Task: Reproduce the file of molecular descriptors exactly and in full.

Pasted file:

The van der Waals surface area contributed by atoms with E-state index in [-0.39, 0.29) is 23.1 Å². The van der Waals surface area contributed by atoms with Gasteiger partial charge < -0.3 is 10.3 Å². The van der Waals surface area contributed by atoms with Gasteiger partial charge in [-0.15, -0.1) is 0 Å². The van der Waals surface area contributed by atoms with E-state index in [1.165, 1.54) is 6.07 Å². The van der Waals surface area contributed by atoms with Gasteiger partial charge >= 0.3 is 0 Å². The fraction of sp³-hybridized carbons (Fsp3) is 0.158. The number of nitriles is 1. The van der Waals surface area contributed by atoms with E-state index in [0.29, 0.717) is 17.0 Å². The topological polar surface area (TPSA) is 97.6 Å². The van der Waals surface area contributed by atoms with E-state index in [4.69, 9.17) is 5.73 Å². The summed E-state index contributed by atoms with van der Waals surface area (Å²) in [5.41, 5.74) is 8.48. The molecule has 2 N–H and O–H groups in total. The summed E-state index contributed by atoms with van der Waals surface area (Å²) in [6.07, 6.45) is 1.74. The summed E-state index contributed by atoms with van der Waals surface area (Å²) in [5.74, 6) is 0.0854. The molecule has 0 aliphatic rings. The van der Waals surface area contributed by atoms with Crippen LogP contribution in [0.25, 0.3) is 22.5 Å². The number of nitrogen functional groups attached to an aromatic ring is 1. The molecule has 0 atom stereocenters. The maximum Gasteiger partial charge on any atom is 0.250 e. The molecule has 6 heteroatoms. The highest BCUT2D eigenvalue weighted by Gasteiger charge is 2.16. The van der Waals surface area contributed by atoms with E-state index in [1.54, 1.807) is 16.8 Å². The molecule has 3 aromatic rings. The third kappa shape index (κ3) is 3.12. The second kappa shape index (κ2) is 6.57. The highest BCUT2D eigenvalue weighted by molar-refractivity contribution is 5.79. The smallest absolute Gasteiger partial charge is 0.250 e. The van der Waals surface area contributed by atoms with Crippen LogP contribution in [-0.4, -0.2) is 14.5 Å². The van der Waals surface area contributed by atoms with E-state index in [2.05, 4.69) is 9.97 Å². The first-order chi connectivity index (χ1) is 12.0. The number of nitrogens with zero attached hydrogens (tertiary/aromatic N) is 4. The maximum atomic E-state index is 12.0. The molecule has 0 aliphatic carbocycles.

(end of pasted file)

The van der Waals surface area contributed by atoms with E-state index in [-0.39, 0.29) is 23.1 Å². The van der Waals surface area contributed by atoms with Gasteiger partial charge < -0.3 is 10.3 Å². The van der Waals surface area contributed by atoms with Gasteiger partial charge in [-0.15, -0.1) is 0 Å². The van der Waals surface area contributed by atoms with E-state index in [1.165, 1.54) is 6.07 Å². The van der Waals surface area contributed by atoms with Gasteiger partial charge >= 0.3 is 0 Å². The fraction of sp³-hybridized carbons (Fsp3) is 0.158. The number of nitriles is 1. The van der Waals surface area contributed by atoms with E-state index in [0.29, 0.717) is 17.0 Å². The topological polar surface area (TPSA) is 97.6 Å². The van der Waals surface area contributed by atoms with E-state index in [4.69, 9.17) is 5.73 Å². The summed E-state index contributed by atoms with van der Waals surface area (Å²) in [5.41, 5.74) is 8.48. The molecule has 2 N–H and O–H groups in total. The summed E-state index contributed by atoms with van der Waals surface area (Å²) in [6.07, 6.45) is 1.74. The summed E-state index contributed by atoms with van der Waals surface area (Å²) in [5.74, 6) is 0.0854. The molecule has 0 aliphatic rings. The van der Waals surface area contributed by atoms with Crippen LogP contribution in [0.25, 0.3) is 22.5 Å². The number of nitrogen functional groups attached to an aromatic ring is 1. The molecule has 0 atom stereocenters. The maximum Gasteiger partial charge on any atom is 0.250 e. The molecule has 6 heteroatoms. The highest BCUT2D eigenvalue weighted by Gasteiger charge is 2.16. The van der Waals surface area contributed by atoms with E-state index in [1.54, 1.807) is 16.8 Å². The molecule has 3 aromatic rings. The third kappa shape index (κ3) is 3.12. The second kappa shape index (κ2) is 6.57. The highest BCUT2D eigenvalue weighted by molar-refractivity contribution is 5.79. The smallest absolute Gasteiger partial charge is 0.250 e. The van der Waals surface area contributed by atoms with Crippen LogP contribution in [-0.4, -0.2) is 14.5 Å². The van der Waals surface area contributed by atoms with E-state index in [2.05, 4.69) is 9.97 Å². The first-order chi connectivity index (χ1) is 12.0. The number of nitrogens with zero attached hydrogens (tertiary/aromatic N) is 4. The maximum atomic E-state index is 12.0. The molecule has 0 aliphatic carbocycles.